Today’s Washington Post features an article by Steven Mufson and Juliet Eilperin headlined, “The biggest lease holder in Canada’s oil sands isn’t Exxon Mobil or Chevron. It’s the Koch brothers.” The article was based on a newly-issued two-page report by the far-left International Forum on Globalization. The Post reported:
You might expect the biggest lease owner in Canada’s oil sands, or tar sands, to be one of the international oil giants, like Exxon Mobil or Royal Dutch Shell. But that isn’t the case. The biggest lease holder in the northern Alberta oil sands is a subsidiary of Koch Industries, the privately-owned cornerstone of the fortune of conservative Koch brothers Charles and David.
Actually, nearly all of the tar sands leaseholders are smaller companies that you haven’t heard of–dozens, if not hundreds of them. Koch is not, in fact, the largest leaseholder, but hold that thought.
The Koch Industries subsidiary holds leases on 1.1 million acres — an area nearly the size of Delaware — in the oil sands region of Alberta, Canada, according to an activist group that studied Alberta provincial records. The Post confirmed the group’s findings with Alberta Energy, the provincial government’s ministry of energy. Separately, industry sources familiar with oil sands leases said Koch’s lease holdings could be closer to two million acres.The company with the next biggest collection of oil sands leases is Conoco Phillips.
This is sheer misinformation, based on a ridiculous chart that IFG included in its report. IFG compared Koch’s ostensible holdings with those of three American oil companies, none of which is a major tar sands player:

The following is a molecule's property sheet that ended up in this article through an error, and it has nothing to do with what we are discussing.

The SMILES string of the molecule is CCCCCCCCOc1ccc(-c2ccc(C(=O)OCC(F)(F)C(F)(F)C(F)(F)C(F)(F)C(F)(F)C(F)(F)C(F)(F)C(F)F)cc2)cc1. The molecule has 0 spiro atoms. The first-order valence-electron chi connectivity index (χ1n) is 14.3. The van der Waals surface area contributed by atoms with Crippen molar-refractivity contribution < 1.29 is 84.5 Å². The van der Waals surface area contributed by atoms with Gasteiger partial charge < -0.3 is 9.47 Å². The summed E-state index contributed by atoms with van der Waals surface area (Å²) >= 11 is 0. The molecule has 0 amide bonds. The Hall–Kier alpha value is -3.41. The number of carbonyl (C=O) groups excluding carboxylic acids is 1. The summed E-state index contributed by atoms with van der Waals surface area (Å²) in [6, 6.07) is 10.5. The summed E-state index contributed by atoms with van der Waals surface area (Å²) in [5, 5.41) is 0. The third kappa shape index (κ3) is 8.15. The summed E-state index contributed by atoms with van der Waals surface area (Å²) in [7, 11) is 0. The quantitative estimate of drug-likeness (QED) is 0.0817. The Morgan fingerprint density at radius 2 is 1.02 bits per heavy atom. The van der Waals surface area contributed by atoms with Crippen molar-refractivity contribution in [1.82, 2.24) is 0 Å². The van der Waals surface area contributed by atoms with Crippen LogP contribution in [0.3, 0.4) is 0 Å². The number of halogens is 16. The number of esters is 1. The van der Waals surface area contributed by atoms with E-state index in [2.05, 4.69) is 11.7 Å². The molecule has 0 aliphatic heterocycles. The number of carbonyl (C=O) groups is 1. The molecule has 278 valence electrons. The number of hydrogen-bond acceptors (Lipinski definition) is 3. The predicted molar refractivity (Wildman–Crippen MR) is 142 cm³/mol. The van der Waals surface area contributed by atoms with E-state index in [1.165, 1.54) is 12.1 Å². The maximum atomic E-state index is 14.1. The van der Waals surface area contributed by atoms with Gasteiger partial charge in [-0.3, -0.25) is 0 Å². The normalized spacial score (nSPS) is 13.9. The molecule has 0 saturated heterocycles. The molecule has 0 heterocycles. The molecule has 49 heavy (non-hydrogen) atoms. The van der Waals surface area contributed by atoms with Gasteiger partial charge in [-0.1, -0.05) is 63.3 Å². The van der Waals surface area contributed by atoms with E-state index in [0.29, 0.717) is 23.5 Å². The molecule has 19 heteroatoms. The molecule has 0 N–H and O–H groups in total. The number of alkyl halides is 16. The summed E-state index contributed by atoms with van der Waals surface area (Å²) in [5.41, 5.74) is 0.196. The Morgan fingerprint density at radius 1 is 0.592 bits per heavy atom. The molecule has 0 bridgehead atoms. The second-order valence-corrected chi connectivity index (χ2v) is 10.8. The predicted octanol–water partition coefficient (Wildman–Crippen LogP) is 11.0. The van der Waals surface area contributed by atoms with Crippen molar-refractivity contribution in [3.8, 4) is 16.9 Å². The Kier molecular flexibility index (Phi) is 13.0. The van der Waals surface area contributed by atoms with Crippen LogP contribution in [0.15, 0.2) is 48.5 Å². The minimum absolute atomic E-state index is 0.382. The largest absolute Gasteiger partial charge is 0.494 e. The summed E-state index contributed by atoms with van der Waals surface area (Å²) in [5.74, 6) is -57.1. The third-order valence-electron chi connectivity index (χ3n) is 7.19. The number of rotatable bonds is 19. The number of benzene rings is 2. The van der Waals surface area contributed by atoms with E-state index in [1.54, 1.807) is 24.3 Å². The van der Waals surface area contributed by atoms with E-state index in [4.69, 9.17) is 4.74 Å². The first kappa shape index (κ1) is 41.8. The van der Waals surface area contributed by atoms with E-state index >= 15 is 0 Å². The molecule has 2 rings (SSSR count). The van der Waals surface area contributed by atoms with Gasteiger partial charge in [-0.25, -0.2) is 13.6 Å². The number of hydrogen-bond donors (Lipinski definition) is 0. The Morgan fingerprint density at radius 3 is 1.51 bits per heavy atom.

The IFG folks apparently were too lazy to check on any other companies’ leaseholds, and the Post reporters obviously don’t understand that the big oil companies (Koch is not a big oil company) are not the biggest players in Alberta. I spent a few minutes on the Province of Alberta site that is IFG’s source. This map shows Koch’s leaseholds, which are tan colored:
This map shows the leaseholds of Canadian Natural Resources, Ltd., which are obviously much more extensive. Probably there are other companies that also have more acres under lease than Koch, if anyone has the time to spend on the Alberta web site:
So the fundamental point of the Post story, which relied uncritically on a goofball far-left report, is dead wrong. Moreover, the Post story itself acknowledges that the tar sands encompass 35 million acres, so Koch’s 1.1 million comprise less than 3% of the total. The whole point of this exercise is to make the Keystone Pipeline all about Koch, and that premise is implausible from the start.
But there is much more. The Post more or less endorses IFG’s theory that the Keystone pipeline somehow would benefit Koch, even though the Post notes that there is zero evidence to that effect:
Koch’s oil production in northern Alberta is “negligible,” according to industry sources and quarterly publications of the provincial government. Moreover, Koch has not reserved any space in the Keystone XL pipeline, a process that usually takes place before a pipeline is built. The pipeline also does not run anywhere near Koch’s refining facilities. And TransCanada, owner of the Keystone routes, says Koch is not expected to be one of the pipeline’s customers.
Given those facts, why is the Post indulging the left-wing fantasy that the Keystone Pipeline is all about Koch? I would add this, from Wikipedia: the Athabasca Oil Sands planned production through 2024. Koch isn’t even on the list. Zero. Nada: